In this post, I thoroughly explained the rationale behind using two alternative definitions to appraise secondary reactions.
GOLD AND SILVER
A) Market situation if one appraises secondary reactions not bound by the three weeks dogma.
I explained HERE that gold and silver have been in a primary bear market since 6/21/23.
After the 10/5/23 bear market lows (Step #1 in the table below), a bounce followed (Step #2) that satisfied the time requirement for a secondary reaction (at least ten trading days confirmed). The extent requirement was also met, as the rally amply exceeded the Volatility-Adjusted Minimum Movement (more about the VAMM HERE).
After the bounce, there has been a >=2 day pullback that fulfilled the VAMM on GLD (Step #3). We don’t require confirmation When dealing with this kind of “setting up” pullback, as I explained in depth HERE.
So, now there are two possible outcomes:
- If GLD and SLV jointly surpass the secondary reaction highs (Step #2 in the table above), a new primary bull market will be signaled.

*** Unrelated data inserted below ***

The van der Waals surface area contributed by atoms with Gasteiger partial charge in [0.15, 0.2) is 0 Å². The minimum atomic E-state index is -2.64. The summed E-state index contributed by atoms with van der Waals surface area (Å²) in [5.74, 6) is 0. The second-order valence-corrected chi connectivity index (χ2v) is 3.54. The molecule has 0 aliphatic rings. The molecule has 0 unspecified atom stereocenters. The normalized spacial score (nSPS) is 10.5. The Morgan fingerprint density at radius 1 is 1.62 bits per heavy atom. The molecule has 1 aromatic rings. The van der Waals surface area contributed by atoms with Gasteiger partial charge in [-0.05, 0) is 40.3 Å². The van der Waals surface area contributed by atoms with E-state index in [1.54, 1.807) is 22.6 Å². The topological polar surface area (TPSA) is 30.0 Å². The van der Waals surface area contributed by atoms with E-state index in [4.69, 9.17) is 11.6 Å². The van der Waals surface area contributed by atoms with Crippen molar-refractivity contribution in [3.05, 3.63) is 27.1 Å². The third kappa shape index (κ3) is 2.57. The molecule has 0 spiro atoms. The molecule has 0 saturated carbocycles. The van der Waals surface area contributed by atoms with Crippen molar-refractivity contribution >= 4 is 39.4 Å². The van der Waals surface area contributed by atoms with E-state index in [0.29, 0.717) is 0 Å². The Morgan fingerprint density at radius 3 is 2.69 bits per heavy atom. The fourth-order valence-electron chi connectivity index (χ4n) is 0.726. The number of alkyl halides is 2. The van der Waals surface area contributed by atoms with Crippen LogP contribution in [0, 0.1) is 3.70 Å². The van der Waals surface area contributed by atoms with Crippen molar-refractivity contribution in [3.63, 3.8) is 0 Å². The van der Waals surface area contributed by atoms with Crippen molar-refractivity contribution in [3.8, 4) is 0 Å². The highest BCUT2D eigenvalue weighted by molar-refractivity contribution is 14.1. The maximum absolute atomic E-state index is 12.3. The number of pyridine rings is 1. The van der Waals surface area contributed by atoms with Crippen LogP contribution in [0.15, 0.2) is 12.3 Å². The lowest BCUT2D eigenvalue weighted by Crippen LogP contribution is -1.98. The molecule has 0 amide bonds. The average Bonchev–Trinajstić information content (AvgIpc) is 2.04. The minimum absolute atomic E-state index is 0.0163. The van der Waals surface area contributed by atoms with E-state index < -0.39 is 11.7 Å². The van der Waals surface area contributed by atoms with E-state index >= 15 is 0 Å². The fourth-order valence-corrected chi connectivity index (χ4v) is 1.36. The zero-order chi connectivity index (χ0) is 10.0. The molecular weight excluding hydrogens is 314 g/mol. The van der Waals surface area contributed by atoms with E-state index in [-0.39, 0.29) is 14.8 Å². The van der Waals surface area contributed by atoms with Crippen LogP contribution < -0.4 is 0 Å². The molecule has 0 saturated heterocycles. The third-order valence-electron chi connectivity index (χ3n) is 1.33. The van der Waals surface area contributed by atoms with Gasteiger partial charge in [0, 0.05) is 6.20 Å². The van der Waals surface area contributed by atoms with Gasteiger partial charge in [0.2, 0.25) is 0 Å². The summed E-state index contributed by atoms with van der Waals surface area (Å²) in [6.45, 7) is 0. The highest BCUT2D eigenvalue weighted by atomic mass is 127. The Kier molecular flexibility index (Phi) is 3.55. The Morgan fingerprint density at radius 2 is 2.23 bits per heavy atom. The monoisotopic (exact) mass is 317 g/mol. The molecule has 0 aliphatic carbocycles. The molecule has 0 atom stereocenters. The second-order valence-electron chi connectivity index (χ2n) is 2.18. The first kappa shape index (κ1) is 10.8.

- If GLD and SLV jointly pierce their Bear market lows, the primary bear market will be reconfirmed, and the secondary reaction and the bullish setup will be canceled.
The charts below show the price action that started off the Bear market lows (Step #1), the bounce (secondary reaction against the bear market) that followed (Step #2), and the most recent pullback (Step #3) that setup GLD and SLV for a potential primary bull market signal. The red horizontal line highlights the 10/5/23 bear market lows. The blue horizontal line shows the secondary reaction highs (Step #2), whose confirmed breakup entails a new primary bull market. The blue rectangles highlight the secondary reaction (Step #2) and the brownish ones, the pullback that set up both precious metals for a potential primary bull market (Step #3).
B) Market situation if one sticks to the traditional interpretation demanding at least three weeks of movement to declare a secondary reaction.
As I explained HERE, the primary trend was signaled as bearish on 6/21/23.
The latest rally did not persist for a minimum of 15 confirmed trading days, leading to the absence of a secondary reaction.
Consequently, both the primary and secondary trends remain bearish.
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